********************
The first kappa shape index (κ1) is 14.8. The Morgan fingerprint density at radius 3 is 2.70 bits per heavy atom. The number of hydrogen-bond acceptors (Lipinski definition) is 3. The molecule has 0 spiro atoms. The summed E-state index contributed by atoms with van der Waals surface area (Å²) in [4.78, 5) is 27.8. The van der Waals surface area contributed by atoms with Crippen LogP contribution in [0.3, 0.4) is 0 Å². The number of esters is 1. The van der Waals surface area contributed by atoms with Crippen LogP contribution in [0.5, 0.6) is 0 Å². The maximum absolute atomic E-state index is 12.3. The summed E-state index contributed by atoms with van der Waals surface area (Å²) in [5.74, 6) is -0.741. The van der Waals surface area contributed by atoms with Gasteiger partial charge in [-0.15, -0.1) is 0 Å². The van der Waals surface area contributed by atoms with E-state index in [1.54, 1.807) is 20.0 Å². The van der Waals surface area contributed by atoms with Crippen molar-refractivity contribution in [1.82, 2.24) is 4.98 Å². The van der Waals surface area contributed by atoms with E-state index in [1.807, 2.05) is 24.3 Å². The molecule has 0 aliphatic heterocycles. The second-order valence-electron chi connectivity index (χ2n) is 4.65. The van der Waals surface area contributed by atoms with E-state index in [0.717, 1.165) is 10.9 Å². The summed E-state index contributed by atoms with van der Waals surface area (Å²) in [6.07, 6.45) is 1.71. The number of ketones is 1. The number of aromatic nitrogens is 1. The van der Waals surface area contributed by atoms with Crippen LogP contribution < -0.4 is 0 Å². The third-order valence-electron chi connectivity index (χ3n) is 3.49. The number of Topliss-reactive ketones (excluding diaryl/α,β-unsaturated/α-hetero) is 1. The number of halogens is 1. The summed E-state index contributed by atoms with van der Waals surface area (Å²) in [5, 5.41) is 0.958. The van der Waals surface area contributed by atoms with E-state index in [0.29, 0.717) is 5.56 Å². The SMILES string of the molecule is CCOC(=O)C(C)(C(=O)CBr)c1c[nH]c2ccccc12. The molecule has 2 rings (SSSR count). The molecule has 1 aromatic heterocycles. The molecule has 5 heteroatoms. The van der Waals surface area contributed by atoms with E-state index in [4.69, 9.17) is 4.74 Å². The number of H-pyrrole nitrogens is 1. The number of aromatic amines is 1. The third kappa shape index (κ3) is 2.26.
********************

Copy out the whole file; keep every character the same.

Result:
The first kappa shape index (κ1) is 14.8. The Morgan fingerprint density at radius 3 is 2.70 bits per heavy atom. The number of hydrogen-bond acceptors (Lipinski definition) is 3. The molecule has 0 spiro atoms. The summed E-state index contributed by atoms with van der Waals surface area (Å²) in [4.78, 5) is 27.8. The van der Waals surface area contributed by atoms with Crippen LogP contribution in [0.3, 0.4) is 0 Å². The number of esters is 1. The van der Waals surface area contributed by atoms with Crippen LogP contribution in [0.5, 0.6) is 0 Å². The maximum absolute atomic E-state index is 12.3. The summed E-state index contributed by atoms with van der Waals surface area (Å²) in [5.74, 6) is -0.741. The van der Waals surface area contributed by atoms with Gasteiger partial charge in [-0.15, -0.1) is 0 Å². The van der Waals surface area contributed by atoms with E-state index in [1.54, 1.807) is 20.0 Å². The van der Waals surface area contributed by atoms with Crippen molar-refractivity contribution in [1.82, 2.24) is 4.98 Å². The van der Waals surface area contributed by atoms with E-state index in [1.807, 2.05) is 24.3 Å². The molecule has 0 aliphatic heterocycles. The second-order valence-electron chi connectivity index (χ2n) is 4.65. The van der Waals surface area contributed by atoms with E-state index in [0.717, 1.165) is 10.9 Å². The summed E-state index contributed by atoms with van der Waals surface area (Å²) in [6.07, 6.45) is 1.71. The number of ketones is 1. The number of aromatic nitrogens is 1. The van der Waals surface area contributed by atoms with Crippen LogP contribution < -0.4 is 0 Å². The third-order valence-electron chi connectivity index (χ3n) is 3.49. The number of Topliss-reactive ketones (excluding diaryl/α,β-unsaturated/α-hetero) is 1. The number of halogens is 1. The summed E-state index contributed by atoms with van der Waals surface area (Å²) in [5, 5.41) is 0.958. The van der Waals surface area contributed by atoms with E-state index in [0.29, 0.717) is 5.56 Å². The SMILES string of the molecule is CCOC(=O)C(C)(C(=O)CBr)c1c[nH]c2ccccc12. The molecule has 2 rings (SSSR count). The molecule has 1 aromatic heterocycles. The molecule has 5 heteroatoms. The van der Waals surface area contributed by atoms with E-state index in [4.69, 9.17) is 4.74 Å². The number of H-pyrrole nitrogens is 1. The number of aromatic amines is 1. The third kappa shape index (κ3) is 2.26.